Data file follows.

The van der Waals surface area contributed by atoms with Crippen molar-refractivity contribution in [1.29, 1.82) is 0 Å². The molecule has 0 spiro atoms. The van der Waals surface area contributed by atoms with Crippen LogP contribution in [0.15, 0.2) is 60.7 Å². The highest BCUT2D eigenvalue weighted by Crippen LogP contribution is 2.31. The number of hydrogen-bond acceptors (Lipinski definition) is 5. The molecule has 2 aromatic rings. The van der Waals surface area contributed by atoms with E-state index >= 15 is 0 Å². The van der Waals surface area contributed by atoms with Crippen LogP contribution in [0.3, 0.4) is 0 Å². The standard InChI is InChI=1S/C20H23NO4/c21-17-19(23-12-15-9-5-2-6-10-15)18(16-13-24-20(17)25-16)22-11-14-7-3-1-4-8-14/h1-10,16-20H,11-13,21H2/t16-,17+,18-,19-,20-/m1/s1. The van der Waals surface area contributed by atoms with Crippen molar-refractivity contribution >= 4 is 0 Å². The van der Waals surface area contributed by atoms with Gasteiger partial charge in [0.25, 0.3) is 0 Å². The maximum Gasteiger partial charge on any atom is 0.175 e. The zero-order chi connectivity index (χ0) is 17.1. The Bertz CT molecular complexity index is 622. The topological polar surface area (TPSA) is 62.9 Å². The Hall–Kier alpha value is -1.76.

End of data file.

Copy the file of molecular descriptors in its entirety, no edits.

The van der Waals surface area contributed by atoms with Crippen molar-refractivity contribution in [1.29, 1.82) is 0 Å². The molecule has 0 spiro atoms. The van der Waals surface area contributed by atoms with Crippen LogP contribution in [0.15, 0.2) is 60.7 Å². The highest BCUT2D eigenvalue weighted by Crippen LogP contribution is 2.31. The number of hydrogen-bond acceptors (Lipinski definition) is 5. The molecule has 2 aromatic rings. The van der Waals surface area contributed by atoms with E-state index >= 15 is 0 Å². The van der Waals surface area contributed by atoms with Crippen LogP contribution in [0.3, 0.4) is 0 Å². The standard InChI is InChI=1S/C20H23NO4/c21-17-19(23-12-15-9-5-2-6-10-15)18(16-13-24-20(17)25-16)22-11-14-7-3-1-4-8-14/h1-10,16-20H,11-13,21H2/t16-,17+,18-,19-,20-/m1/s1. The van der Waals surface area contributed by atoms with Crippen molar-refractivity contribution >= 4 is 0 Å². The van der Waals surface area contributed by atoms with Gasteiger partial charge in [0.25, 0.3) is 0 Å². The maximum Gasteiger partial charge on any atom is 0.175 e. The zero-order chi connectivity index (χ0) is 17.1. The Bertz CT molecular complexity index is 622. The topological polar surface area (TPSA) is 62.9 Å². The Hall–Kier alpha value is -1.76.